The Bible and World War One

Anniversaries

Alfred Algar was a member of the Suffolk Regiment when war broke out. He was among the first to be sent to war, on 5 August 1914, the day after hostilities were announced.

Just three weeks later (on 28 August) the Germans captured him. He was held for more than four years, making him one of the longest-held prisoners of war to survive World War 1.

There were ‘terrible privations’ in the prison camp in Dobertiz, says his granddaughter, Barbara Burns (70).

In 1915, a postcard of a group of the prisoners, including Alfred, smartly dressed and looking well-fed, was produced. It was sent to family members, including Alfred’s brother, Robert, for his birthday.

But this early PR-stunt belied the facts, says Barbara. ‘He wouldn’t talk about it after the war,’ she recalls. ‘He was very badly beaten. He still had the scars on his back when I was a child.

‘He saw horrific things happen to other prisoners. They crucified people,’ she says.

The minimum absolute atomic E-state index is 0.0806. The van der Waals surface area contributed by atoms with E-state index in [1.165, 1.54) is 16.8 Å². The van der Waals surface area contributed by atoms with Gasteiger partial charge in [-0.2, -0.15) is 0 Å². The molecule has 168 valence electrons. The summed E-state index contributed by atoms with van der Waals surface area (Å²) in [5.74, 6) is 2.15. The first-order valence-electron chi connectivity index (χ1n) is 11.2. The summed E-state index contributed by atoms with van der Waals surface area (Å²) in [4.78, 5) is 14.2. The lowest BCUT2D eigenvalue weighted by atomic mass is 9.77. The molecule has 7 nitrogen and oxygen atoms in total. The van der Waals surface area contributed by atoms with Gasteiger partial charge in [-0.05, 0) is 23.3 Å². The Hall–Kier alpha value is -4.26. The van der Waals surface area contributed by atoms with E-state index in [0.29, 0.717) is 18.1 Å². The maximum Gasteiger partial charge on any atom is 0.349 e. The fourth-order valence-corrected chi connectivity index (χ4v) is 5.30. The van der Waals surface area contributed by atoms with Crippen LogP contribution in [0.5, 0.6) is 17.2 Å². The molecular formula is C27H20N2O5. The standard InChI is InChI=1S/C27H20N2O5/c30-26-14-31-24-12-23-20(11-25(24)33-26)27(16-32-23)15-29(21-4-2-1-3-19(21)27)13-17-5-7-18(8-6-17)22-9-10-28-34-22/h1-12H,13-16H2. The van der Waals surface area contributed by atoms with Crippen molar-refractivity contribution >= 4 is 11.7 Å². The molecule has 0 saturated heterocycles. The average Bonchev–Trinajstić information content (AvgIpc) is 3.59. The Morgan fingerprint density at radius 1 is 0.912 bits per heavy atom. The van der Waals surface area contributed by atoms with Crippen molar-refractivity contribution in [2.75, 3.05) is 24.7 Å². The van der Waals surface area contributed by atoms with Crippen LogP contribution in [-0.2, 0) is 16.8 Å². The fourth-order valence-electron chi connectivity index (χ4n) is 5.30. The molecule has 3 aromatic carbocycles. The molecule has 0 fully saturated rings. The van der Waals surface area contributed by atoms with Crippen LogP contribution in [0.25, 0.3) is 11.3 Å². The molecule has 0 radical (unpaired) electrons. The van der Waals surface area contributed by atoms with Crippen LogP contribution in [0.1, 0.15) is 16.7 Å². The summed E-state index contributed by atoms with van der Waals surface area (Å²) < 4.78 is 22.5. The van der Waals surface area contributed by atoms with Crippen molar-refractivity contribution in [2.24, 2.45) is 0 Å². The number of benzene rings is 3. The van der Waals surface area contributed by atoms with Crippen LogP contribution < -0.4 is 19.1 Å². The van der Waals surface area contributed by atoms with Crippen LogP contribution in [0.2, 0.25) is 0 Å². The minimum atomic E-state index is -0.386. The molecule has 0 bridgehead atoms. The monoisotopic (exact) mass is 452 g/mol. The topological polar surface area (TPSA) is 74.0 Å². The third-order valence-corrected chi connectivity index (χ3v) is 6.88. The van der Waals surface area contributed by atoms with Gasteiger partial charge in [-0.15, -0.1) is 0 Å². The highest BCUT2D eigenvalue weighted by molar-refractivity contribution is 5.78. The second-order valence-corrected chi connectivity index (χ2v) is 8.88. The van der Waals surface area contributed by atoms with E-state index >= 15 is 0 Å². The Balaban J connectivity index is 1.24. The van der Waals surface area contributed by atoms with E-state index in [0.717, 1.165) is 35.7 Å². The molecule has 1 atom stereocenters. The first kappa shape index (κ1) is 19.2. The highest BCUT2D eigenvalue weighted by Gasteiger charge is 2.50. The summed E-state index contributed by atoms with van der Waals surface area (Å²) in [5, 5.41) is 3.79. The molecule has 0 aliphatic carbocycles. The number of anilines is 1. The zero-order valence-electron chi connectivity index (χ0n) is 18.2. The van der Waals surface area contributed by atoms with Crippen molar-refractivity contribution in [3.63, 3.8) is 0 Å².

Barbara remembers her grandfather – who went on to test drive tanks at Woolwich Barracks – as ‘a broken down little old man’.

‘His health was very badly affected by the war,’ she says of the man who spent nearly six months recuperating after the Armistice. He returned home in May 1919, nearly five years after going to war and being captured.

During all this time Alfred carried his New Testament with him.  Poignantly, it falls open at Matthew 24:6, which reads, ‘And you shall hear of wars and rumours of wars: see that you be not troubled: for all these things must come to pass, but the end is not yet.’

‘His New Testament is my most-treasured possession,’ says Barbara. I like to think he had it with him in that prison camp and that he did actually read it.

‘I think it must have brought him comfort. I hang onto that hope.

‘I didn’t know him as a child,’ she adds, ‘but I’ve really got to know him through his possessions, including his Bible.’

Five years ago Barbara visited Le Cateau in France, where Alfred fought before he was captured. It was ‘very emotional’ she says.

‘I realized that he had suffered so much to give me freedom.’

Hazel Southam

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